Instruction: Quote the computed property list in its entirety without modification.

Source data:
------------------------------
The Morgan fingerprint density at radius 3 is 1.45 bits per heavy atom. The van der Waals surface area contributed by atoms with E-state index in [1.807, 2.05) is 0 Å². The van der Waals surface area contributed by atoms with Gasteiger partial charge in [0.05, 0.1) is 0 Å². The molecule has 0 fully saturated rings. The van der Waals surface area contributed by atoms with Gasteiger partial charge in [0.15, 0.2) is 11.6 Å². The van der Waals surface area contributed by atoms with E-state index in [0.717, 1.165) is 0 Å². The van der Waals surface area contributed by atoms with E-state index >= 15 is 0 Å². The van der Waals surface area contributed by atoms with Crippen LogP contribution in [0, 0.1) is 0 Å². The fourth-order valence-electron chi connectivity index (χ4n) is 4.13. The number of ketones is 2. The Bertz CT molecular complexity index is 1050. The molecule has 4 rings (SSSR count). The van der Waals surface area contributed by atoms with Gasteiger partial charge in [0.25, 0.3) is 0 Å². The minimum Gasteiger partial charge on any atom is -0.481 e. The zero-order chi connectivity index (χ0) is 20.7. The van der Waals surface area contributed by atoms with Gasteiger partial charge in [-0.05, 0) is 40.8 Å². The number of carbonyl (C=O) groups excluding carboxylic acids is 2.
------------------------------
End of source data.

The Morgan fingerprint density at radius 3 is 1.45 bits per heavy atom. The van der Waals surface area contributed by atoms with E-state index in [1.807, 2.05) is 0 Å². The van der Waals surface area contributed by atoms with Gasteiger partial charge in [0.05, 0.1) is 0 Å². The molecule has 0 fully saturated rings. The van der Waals surface area contributed by atoms with Gasteiger partial charge in [0.15, 0.2) is 11.6 Å². The van der Waals surface area contributed by atoms with E-state index in [0.717, 1.165) is 0 Å². The van der Waals surface area contributed by atoms with E-state index >= 15 is 0 Å². The van der Waals surface area contributed by atoms with Crippen LogP contribution in [0, 0.1) is 0 Å². The fourth-order valence-electron chi connectivity index (χ4n) is 4.13. The number of ketones is 2. The Bertz CT molecular complexity index is 1050. The molecule has 4 rings (SSSR count). The van der Waals surface area contributed by atoms with Gasteiger partial charge in [0.25, 0.3) is 0 Å². The minimum Gasteiger partial charge on any atom is -0.481 e. The zero-order chi connectivity index (χ0) is 20.7. The van der Waals surface area contributed by atoms with Gasteiger partial charge in [-0.05, 0) is 40.8 Å². The number of carbonyl (C=O) groups excluding carboxylic acids is 2.